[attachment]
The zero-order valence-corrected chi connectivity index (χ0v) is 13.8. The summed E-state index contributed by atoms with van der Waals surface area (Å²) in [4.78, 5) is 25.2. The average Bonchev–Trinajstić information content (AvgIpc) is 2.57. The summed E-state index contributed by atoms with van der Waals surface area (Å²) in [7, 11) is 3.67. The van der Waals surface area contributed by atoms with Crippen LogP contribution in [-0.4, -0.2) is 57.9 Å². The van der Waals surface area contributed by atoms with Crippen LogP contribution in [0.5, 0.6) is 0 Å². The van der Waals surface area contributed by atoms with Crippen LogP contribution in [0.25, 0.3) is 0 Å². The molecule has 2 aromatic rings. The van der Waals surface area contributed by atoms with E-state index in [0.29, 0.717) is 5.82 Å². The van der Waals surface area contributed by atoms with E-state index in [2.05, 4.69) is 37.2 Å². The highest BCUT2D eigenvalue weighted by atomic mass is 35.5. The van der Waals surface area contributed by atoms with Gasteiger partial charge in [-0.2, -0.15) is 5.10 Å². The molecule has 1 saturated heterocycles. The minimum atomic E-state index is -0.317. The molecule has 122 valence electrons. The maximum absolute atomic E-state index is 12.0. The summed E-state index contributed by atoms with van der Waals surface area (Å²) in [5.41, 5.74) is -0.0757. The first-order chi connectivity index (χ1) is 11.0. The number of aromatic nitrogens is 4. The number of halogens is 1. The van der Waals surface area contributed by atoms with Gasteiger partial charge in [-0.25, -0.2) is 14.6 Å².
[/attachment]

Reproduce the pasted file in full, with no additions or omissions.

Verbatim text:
The zero-order valence-corrected chi connectivity index (χ0v) is 13.8. The summed E-state index contributed by atoms with van der Waals surface area (Å²) in [4.78, 5) is 25.2. The average Bonchev–Trinajstić information content (AvgIpc) is 2.57. The summed E-state index contributed by atoms with van der Waals surface area (Å²) in [7, 11) is 3.67. The van der Waals surface area contributed by atoms with Crippen LogP contribution in [-0.4, -0.2) is 57.9 Å². The van der Waals surface area contributed by atoms with Crippen LogP contribution in [0.5, 0.6) is 0 Å². The van der Waals surface area contributed by atoms with Crippen LogP contribution in [0.25, 0.3) is 0 Å². The molecule has 2 aromatic rings. The van der Waals surface area contributed by atoms with E-state index in [0.29, 0.717) is 5.82 Å². The van der Waals surface area contributed by atoms with E-state index in [2.05, 4.69) is 37.2 Å². The highest BCUT2D eigenvalue weighted by atomic mass is 35.5. The van der Waals surface area contributed by atoms with Gasteiger partial charge in [-0.2, -0.15) is 5.10 Å². The molecule has 1 saturated heterocycles. The minimum atomic E-state index is -0.317. The molecule has 122 valence electrons. The maximum absolute atomic E-state index is 12.0. The summed E-state index contributed by atoms with van der Waals surface area (Å²) in [5.41, 5.74) is -0.0757. The first-order chi connectivity index (χ1) is 11.0. The number of aromatic nitrogens is 4. The number of halogens is 1. The van der Waals surface area contributed by atoms with Gasteiger partial charge in [-0.25, -0.2) is 14.6 Å².